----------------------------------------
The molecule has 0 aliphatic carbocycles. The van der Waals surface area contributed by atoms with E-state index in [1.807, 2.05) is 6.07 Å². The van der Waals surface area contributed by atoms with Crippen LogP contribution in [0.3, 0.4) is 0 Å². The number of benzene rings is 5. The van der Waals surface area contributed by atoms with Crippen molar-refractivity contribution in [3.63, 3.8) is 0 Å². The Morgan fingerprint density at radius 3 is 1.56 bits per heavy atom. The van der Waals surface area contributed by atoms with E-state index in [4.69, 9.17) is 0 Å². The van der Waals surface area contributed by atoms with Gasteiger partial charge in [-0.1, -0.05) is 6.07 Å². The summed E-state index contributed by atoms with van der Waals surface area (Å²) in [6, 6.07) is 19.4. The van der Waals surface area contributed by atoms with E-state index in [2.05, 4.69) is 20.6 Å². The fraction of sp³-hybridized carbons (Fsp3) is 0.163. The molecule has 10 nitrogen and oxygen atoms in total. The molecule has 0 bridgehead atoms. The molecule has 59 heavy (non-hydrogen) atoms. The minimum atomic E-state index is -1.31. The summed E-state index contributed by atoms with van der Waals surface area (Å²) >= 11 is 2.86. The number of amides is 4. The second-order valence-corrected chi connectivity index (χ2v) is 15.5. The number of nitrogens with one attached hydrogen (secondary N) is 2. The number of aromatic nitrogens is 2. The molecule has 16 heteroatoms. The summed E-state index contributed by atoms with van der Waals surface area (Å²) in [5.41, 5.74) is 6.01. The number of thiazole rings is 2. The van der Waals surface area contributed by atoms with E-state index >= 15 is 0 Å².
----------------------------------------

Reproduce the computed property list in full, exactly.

The molecule has 0 aliphatic carbocycles. The van der Waals surface area contributed by atoms with E-state index in [1.807, 2.05) is 6.07 Å². The van der Waals surface area contributed by atoms with Crippen LogP contribution in [0.3, 0.4) is 0 Å². The number of benzene rings is 5. The van der Waals surface area contributed by atoms with Crippen molar-refractivity contribution in [3.63, 3.8) is 0 Å². The Morgan fingerprint density at radius 3 is 1.56 bits per heavy atom. The van der Waals surface area contributed by atoms with E-state index in [4.69, 9.17) is 0 Å². The van der Waals surface area contributed by atoms with Gasteiger partial charge in [-0.1, -0.05) is 6.07 Å². The summed E-state index contributed by atoms with van der Waals surface area (Å²) in [6, 6.07) is 19.4. The van der Waals surface area contributed by atoms with E-state index in [2.05, 4.69) is 20.6 Å². The fraction of sp³-hybridized carbons (Fsp3) is 0.163. The molecule has 10 nitrogen and oxygen atoms in total. The molecule has 0 bridgehead atoms. The molecule has 59 heavy (non-hydrogen) atoms. The minimum atomic E-state index is -1.31. The summed E-state index contributed by atoms with van der Waals surface area (Å²) >= 11 is 2.86. The number of amides is 4. The second-order valence-corrected chi connectivity index (χ2v) is 15.5. The number of nitrogens with one attached hydrogen (secondary N) is 2. The number of aromatic nitrogens is 2. The molecule has 16 heteroatoms. The summed E-state index contributed by atoms with van der Waals surface area (Å²) in [5.41, 5.74) is 6.01. The number of thiazole rings is 2. The van der Waals surface area contributed by atoms with E-state index >= 15 is 0 Å².